Robert used a similar microscopic technique to examine the ears of skates located on their forelimbs below the knee.

By taking microCT scans of these tiny ears, Robert and his colleagues found that there was a “lever” system operating inside them that responded to sound-induced vibrations. It also enhances the effect of the sound waves.

On the subject: New York to open a playground where you can study animals

“No one has seen this before,” the researcher says.

When the vibrations pass through the horse's ear, they enter a small, fluid-filled hole that covers the sensory neurons that pick up sound.

Daniel Robert figured this out with a micro-motion detecting laser and a speaker that makes sounds for insects.

“The high frequencies of the sound we broadcast created powerful vibrations at the points of contact, such as our ear curl,” he explains. “The low frequencies traveled further, to other cells below.”

Similar processes take place in the human ear

To learn more, we can resort not only to anatomy, but also to the features of individual cells of the sense organs.

Some deep-sea fish have only rods in their retinas, while humans have both rods and cones in our retinas.

This gives us an idea of ​​how they see. Cones are needed for color vision, so the lack of them in fish indicates their inability to recognize colors.

This is how people learned that dogs' vision is not adapted for the perception of color information.

They have only two types of flasks, while humans have three. As a result, dogs can distinguish yellow and blue shades, but they do not see red and green tones.

With the help of sticks, a person can also see in the twilight.

Deep-sea fish have "huge-sized" sticks, notes Ron Douglas of the University of London. This allows them to capture as much of the available light as possible and see in near darkness.

Smell and taste

The same approach applies to smell and taste.

So, scientists counted the number of olfactory receptors in dog noses. The English hound has more than 200 million of them, while a person has only 5-6 million. Another confirmation that a dog's sense of smell is superior to ours.

Another study in 2006 found that cats do not have taste buds on their tongues that respond to sweets.

It turns out that the representatives of the cat family - from wild lions and tigers to domestic cats - are unable to feel the sweetness of food.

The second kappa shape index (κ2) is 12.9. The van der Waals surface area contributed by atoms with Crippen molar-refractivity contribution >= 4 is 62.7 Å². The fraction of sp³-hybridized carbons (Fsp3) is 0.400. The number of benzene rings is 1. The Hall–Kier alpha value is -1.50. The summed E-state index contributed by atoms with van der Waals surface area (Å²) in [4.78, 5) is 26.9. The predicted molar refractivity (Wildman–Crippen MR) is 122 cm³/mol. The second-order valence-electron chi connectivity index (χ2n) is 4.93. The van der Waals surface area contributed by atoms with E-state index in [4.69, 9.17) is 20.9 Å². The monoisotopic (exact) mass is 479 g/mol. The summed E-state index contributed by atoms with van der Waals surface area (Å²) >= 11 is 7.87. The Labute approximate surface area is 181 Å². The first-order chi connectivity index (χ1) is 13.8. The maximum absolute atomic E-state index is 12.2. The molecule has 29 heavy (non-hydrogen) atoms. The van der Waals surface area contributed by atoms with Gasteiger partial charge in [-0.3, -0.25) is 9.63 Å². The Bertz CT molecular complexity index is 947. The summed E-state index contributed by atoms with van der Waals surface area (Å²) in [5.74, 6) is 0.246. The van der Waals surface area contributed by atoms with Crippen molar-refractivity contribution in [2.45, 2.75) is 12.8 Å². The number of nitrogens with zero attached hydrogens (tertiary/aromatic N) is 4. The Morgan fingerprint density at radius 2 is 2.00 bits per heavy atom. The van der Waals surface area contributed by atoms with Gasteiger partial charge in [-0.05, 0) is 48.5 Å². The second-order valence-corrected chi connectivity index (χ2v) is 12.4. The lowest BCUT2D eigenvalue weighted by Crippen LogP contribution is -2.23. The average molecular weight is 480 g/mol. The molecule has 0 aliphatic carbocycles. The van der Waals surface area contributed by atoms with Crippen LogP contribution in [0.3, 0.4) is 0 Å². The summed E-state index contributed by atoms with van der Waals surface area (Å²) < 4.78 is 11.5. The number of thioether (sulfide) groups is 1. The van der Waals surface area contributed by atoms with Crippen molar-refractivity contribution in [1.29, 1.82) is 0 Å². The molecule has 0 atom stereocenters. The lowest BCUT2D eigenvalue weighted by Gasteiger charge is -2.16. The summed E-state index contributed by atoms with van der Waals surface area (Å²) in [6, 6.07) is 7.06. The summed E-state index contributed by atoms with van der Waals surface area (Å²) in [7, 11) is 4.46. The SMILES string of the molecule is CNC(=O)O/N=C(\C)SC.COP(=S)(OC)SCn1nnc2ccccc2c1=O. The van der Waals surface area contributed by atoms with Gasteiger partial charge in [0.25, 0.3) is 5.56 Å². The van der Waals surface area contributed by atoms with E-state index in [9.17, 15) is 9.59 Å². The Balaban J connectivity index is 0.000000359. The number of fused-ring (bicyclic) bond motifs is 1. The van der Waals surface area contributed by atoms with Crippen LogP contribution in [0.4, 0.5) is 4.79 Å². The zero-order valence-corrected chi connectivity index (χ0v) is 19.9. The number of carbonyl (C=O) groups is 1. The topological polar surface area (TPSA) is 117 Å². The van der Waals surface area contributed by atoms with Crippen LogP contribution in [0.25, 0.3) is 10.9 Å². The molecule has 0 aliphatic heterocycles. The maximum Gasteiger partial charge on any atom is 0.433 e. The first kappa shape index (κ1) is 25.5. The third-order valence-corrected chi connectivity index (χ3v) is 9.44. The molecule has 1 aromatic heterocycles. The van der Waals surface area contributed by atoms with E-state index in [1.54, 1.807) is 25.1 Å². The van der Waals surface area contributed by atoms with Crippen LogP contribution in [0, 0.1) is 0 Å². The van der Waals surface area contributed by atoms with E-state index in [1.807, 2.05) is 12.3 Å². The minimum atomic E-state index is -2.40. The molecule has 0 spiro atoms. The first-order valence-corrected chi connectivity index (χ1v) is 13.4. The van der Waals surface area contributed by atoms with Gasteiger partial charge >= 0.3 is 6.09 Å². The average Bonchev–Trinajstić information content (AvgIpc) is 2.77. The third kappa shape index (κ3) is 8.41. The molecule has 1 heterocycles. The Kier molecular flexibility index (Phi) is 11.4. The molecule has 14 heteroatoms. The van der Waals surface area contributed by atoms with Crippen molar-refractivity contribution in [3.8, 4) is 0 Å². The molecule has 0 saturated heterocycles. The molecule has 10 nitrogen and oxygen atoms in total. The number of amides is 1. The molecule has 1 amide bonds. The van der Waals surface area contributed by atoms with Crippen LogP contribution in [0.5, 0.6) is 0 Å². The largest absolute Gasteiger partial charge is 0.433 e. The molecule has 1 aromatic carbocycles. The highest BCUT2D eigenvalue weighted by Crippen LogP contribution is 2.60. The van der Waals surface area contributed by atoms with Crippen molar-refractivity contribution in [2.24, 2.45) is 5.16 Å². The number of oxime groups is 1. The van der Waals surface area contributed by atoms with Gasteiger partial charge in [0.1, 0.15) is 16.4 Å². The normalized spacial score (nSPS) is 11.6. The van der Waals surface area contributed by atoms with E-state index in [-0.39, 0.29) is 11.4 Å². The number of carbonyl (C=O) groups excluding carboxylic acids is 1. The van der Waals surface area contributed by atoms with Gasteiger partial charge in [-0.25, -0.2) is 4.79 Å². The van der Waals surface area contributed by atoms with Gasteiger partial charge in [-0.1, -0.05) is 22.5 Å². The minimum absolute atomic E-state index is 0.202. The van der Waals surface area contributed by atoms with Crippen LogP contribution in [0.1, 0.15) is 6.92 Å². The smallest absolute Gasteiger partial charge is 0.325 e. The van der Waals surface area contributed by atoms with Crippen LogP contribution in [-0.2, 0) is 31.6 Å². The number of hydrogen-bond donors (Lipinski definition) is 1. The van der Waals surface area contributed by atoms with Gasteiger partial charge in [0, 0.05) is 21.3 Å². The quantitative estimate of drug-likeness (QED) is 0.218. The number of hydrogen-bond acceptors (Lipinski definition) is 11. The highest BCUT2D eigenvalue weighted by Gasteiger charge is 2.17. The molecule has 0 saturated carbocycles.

It is not entirely clear why this happened, but felines are staunch meat eaters, and therefore they may not need the ability to recognize sweet tastes.

On the other hand, the olfactory receptors of fruit flies are great at detecting fruity smells, but not much else.

By human standards, their sense of smell can be called limited, but it is well adapted to their needs.

The sensory abilities of animals are not limited to hearing, sight and smell. You can also track how sensory signals travel through the animal's nervous system to its brain.

To do this, scientists use electrophysiological testing. A tiny electrode is placed in the eye or brain of the animal, which picks up the smallest impulses from the sense organs.

One of the key questions is how well the animal sees fast flashes of light. According to Ron Douglas, this helps determine her ability to notice movement.

The human eye can see up to 50 flashes of light per second. If the frequency of flashes increases, it seems to the person that the light is on all the time.

Yes, fluorescent lights flash more than 100 times per second, but we cannot notice this.

Other animals are more sensitive to flickering light. For example, some chickens are able to see about 100 flashes of light per second, so using fluorescent light in a chicken coop is problematic.

"They feel like they're living in a discotheque," explains Douglas. “Obviously it violates animal rights.”

In addition, there is also the brain.

Functional magnetic resonance imaging (fMRI) allows you to find out when a particular part of the brain is activated. To do this, monitor changes in blood circulation and oxygen levels in the blood.

When certain neurons are activated by the sense organs, the body supplies them with oxygenated blood.

This is how we learned that there are certain areas in the dog's brain that process the complex information associated with smells.

A 2015 study found that a dog's brain activity changes depending on whether a dog smells a familiar or unfamiliar human scent.

DNA

And the last step is to study the DNA of the animal.